I was just another shy school kid who brought his teacher a card for teacher’s day. I didn’t really put much effort into the card. She wasn’t even my favorite teacher. But she was a good teacher who loved her job and taught like it meant a lot to her. I just gave her the card because lots of other students were giving cards in class and I thought even I should.
When I gave her the card, she looked me in the eyes and said “Thank you”. Nothing more.
But that moment changed my life in a way that I can never really explain. Because what really shocked me, was the fact that I didn’t just hear that Thank you. I felt it !!!
Maybe it was the way she looked at me like I was the only person in the room. Maybe it was the way her eyes were glistening, almost with tears, when she said it. The way that she seemed to really, really mean it.
I knew she meant it, and I knew she was trying to convey what she was feeling. At that moment she was sharing everything that she felt – the joy, the gratitude, everything. And as I looked at her, I felt every bit of it, almost radiating from her.
And all she had said were the two words – “Thank you”.
Until that day, in my mind, “Thank You” was just something you automatically said when people gave you something, whether you cared about it or not. It was something you said because your parents taught you that you were supposed to say it.
It was never said like this!!! Words weren’t supposed to have so much feeling and emotion in them. Words were just words. How was she doing this?
But that day she changed my life. Because from that day, I kept wondering how someone could say something with so much emotion. Wondering what I had been missing because I didn’t even know it was possible.
It was the day I realized that I too wanted to be able to say and express what I felt. To be able to communicate not just with words, but with emotions and feelings. And I wanted to be around more people who could talk to me the same way. People who could connect with more than just words.
That day, as much as any other, has made me who I am today. And for that I am truly grateful.
Carl Jung and Sigmund Freud talked about the concept of projection and the shadow self – All of us tend to project or see in others, qualities that we ourselves possess.
The things we admire and respect most in others are usually our own strengths. Sometimes these are strengths that we don’t even realize we have, or qualities that we have that aren’t developed fully. When we see these qualities we sometimes say things like “He is so amazing. I wish I could be like him”. What we don’t realize is that we have within ourselves the same ability or potential for it, otherwise we wouldn’t even notice it in the other person. Excitement, happiness, or admiration are usually signs that our subconscious mind realizes that we can learn a lot from this person and develop our abilities.
Similarly what we dislike the most about others are usually our own weaknesses. Often these are weaknesses that we are afraid to admit to ourselves or don’t even realize we have. We tend to get angry and resentful at others when we see these qualities. Sometimes the person we project them on may not even have the qualities we attribute to them. For example, a selfish person believes that any person he talks to is selfish too. Often the anger we express at this person is usually resentment at ourselves (sometimes without our being aware of it).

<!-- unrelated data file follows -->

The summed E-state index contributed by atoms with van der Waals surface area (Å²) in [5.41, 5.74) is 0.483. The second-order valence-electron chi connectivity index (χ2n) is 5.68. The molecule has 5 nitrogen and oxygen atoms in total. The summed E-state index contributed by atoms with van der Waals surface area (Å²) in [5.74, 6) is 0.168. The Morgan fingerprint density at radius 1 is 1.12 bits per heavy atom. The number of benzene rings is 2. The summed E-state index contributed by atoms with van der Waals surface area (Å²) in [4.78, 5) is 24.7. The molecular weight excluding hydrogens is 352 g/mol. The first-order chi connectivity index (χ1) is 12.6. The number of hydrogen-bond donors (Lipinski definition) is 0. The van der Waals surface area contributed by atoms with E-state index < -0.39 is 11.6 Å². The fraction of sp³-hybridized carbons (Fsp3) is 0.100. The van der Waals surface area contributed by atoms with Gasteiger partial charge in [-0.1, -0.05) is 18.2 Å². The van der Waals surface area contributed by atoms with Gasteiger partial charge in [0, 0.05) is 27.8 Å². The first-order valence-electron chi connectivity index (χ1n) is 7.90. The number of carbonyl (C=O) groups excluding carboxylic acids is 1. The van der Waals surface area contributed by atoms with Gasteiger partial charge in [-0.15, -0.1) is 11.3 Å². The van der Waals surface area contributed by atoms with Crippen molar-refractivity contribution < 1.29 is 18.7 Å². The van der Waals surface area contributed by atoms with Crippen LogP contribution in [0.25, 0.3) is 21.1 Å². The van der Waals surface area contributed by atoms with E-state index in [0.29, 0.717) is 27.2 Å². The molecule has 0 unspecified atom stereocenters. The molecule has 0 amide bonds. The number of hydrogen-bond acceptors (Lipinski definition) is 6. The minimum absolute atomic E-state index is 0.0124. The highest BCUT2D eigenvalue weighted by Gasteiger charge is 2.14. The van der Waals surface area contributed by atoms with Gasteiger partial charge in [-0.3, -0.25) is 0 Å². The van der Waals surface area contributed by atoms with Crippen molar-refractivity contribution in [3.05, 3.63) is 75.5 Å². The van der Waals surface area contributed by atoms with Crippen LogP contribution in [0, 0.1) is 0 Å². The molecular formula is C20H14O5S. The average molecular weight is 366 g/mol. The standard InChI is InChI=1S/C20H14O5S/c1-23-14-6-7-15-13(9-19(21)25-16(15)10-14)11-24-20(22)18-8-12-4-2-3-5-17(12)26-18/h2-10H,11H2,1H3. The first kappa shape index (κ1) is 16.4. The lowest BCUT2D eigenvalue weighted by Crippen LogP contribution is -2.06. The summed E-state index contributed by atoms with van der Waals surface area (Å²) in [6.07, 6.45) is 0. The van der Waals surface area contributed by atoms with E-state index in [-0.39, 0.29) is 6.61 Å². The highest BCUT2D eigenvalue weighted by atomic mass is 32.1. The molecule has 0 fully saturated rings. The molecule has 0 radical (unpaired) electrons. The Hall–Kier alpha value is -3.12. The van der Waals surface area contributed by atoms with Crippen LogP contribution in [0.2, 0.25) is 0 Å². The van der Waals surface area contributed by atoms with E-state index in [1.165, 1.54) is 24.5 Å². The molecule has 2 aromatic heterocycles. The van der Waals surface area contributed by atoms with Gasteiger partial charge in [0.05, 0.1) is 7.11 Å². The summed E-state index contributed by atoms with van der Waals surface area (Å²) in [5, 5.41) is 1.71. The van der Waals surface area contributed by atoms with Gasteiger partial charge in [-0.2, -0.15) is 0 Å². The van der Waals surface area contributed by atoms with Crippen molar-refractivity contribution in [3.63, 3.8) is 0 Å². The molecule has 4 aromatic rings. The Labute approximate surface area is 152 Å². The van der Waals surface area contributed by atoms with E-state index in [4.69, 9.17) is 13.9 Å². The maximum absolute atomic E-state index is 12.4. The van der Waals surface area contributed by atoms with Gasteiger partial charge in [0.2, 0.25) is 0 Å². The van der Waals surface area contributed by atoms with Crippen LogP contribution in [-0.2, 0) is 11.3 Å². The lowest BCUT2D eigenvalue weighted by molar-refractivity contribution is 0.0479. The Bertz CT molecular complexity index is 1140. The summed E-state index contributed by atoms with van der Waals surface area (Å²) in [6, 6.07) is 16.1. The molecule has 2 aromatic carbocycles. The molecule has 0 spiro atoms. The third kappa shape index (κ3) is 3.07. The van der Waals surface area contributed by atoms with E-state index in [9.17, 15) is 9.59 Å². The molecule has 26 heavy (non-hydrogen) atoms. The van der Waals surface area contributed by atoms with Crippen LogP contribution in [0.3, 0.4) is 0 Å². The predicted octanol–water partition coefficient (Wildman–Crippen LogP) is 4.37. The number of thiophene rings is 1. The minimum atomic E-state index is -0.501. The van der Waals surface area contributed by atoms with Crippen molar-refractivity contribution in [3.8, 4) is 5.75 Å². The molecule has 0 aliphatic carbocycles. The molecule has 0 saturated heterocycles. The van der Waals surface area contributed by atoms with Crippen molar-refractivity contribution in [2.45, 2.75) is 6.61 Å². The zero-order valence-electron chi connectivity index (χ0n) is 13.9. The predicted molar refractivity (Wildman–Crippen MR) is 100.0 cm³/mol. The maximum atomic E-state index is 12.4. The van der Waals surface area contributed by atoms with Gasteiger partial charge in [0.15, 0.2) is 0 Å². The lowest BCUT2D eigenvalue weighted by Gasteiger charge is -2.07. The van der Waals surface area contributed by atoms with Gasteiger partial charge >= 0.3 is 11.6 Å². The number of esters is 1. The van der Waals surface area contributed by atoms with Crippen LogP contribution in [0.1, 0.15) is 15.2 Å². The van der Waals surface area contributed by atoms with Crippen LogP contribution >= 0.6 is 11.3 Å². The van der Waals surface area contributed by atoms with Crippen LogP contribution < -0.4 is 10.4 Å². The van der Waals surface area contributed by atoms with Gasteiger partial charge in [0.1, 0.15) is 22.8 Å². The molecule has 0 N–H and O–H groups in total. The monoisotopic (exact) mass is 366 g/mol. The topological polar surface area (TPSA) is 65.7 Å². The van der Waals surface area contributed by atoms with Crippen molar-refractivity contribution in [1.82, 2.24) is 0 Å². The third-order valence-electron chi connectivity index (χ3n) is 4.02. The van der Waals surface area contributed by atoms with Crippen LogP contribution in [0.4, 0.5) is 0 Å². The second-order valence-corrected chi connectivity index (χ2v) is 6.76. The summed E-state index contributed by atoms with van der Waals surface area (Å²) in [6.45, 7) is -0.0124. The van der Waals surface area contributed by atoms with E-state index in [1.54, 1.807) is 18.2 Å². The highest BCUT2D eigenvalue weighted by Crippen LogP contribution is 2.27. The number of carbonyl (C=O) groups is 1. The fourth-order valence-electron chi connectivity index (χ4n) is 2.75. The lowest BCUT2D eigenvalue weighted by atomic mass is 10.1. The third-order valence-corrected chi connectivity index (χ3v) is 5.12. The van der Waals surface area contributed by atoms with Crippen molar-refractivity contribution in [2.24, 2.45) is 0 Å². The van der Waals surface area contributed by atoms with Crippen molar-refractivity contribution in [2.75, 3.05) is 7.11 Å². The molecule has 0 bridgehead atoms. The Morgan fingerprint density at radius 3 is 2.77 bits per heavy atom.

Whenever we are exposed to qualities that remind our subconscious mind of our own, it usually pushes buttons and triggers strong emotions. Any time we feel strong emotions like anger, it is usually a sign that projection is at work.
When I first learned about projection, it was through a simple exercise. Take some time to try it out.
Think about any person (it can be more than one) that you really admire and write down five qualities that you like the most about them.
Now think about someone you really dislike, and write down five qualities that you hate the most about them.
Done? Now take a look at these qualities carefully.
I’d like you to open your mind and consider the possibility, that these good qualities are your own strengths that you have not yet developed fully, and the bad ones are your own weaknesses that you deny or still haven’t admitted to yourself. Even if it seems a little hard to accept, take some time to think about what it would mean if it were true.
I found the results of the exercise incredibly enlightening. I decided to modify it slightly and apply the concept to my own personal growth.
Since then, anytime I find strong emotions being triggered, I try to figure out what strength or weakness of my own I am projecting. For example, if I get angry at someone for being pushy, I consider the possibility that I can be pushy and subconsciously resent it about myself. If I admire someone for being extremely talented at something, I realize that I too have the potential to be that good if I give myself time and learn from that person.
The best thing about the exercise is once you become aware of the quality and acknowledge it, you no longer have to do anything else. Just becoming aware of it helps it auto correct.
Over the last few years, I spent time for introspection after any argument to try and discover why it happened and what it taught me about myself. I learned to be grateful for people who pushed my buttons because they helped me to learn more about myself and help me grow. I realized that as I discovered these buttons and became aware of them, they stopped becoming buttons and no longer affected me. I found myself getting angry less often and stayed calm and happy more of the time.